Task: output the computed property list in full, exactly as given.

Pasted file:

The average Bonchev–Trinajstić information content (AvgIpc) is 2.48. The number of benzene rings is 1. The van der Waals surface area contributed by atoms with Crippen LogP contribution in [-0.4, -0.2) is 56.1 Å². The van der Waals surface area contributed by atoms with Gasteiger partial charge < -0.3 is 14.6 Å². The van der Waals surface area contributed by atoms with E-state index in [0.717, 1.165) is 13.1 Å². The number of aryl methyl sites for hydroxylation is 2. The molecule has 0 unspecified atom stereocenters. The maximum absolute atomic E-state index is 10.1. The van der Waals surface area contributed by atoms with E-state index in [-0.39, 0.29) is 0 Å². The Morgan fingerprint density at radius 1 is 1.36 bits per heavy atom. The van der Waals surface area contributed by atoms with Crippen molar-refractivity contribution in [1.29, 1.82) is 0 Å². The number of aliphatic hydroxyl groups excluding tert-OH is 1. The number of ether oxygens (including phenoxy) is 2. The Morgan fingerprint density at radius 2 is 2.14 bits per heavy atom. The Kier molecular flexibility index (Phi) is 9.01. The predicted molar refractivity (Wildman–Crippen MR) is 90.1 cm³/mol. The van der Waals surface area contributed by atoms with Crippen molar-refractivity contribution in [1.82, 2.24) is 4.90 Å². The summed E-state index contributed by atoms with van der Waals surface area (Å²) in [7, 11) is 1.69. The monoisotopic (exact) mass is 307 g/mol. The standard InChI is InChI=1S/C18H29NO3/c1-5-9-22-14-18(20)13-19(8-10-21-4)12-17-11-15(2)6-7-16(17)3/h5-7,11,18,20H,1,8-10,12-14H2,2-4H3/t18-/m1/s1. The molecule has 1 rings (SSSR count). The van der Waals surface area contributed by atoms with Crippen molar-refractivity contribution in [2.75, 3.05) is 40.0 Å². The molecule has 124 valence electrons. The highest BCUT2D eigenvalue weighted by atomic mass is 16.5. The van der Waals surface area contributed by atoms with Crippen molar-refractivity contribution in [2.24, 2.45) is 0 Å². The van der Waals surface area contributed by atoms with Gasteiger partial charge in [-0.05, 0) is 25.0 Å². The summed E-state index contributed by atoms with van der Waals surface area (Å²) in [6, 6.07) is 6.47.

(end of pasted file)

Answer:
The average Bonchev–Trinajstić information content (AvgIpc) is 2.48. The number of benzene rings is 1. The van der Waals surface area contributed by atoms with Crippen LogP contribution in [-0.4, -0.2) is 56.1 Å². The van der Waals surface area contributed by atoms with Gasteiger partial charge < -0.3 is 14.6 Å². The van der Waals surface area contributed by atoms with E-state index in [0.717, 1.165) is 13.1 Å². The number of aryl methyl sites for hydroxylation is 2. The molecule has 0 unspecified atom stereocenters. The maximum absolute atomic E-state index is 10.1. The van der Waals surface area contributed by atoms with E-state index in [-0.39, 0.29) is 0 Å². The Morgan fingerprint density at radius 1 is 1.36 bits per heavy atom. The van der Waals surface area contributed by atoms with Crippen molar-refractivity contribution in [1.29, 1.82) is 0 Å². The number of aliphatic hydroxyl groups excluding tert-OH is 1. The number of ether oxygens (including phenoxy) is 2. The Morgan fingerprint density at radius 2 is 2.14 bits per heavy atom. The Kier molecular flexibility index (Phi) is 9.01. The predicted molar refractivity (Wildman–Crippen MR) is 90.1 cm³/mol. The van der Waals surface area contributed by atoms with Crippen molar-refractivity contribution in [1.82, 2.24) is 4.90 Å². The summed E-state index contributed by atoms with van der Waals surface area (Å²) in [7, 11) is 1.69. The monoisotopic (exact) mass is 307 g/mol. The standard InChI is InChI=1S/C18H29NO3/c1-5-9-22-14-18(20)13-19(8-10-21-4)12-17-11-15(2)6-7-16(17)3/h5-7,11,18,20H,1,8-10,12-14H2,2-4H3/t18-/m1/s1. The molecule has 1 rings (SSSR count). The van der Waals surface area contributed by atoms with Crippen molar-refractivity contribution in [2.75, 3.05) is 40.0 Å². The molecule has 124 valence electrons. The highest BCUT2D eigenvalue weighted by atomic mass is 16.5. The van der Waals surface area contributed by atoms with Crippen molar-refractivity contribution in [2.24, 2.45) is 0 Å². The van der Waals surface area contributed by atoms with Gasteiger partial charge in [-0.05, 0) is 25.0 Å². The summed E-state index contributed by atoms with van der Waals surface area (Å²) in [6, 6.07) is 6.47.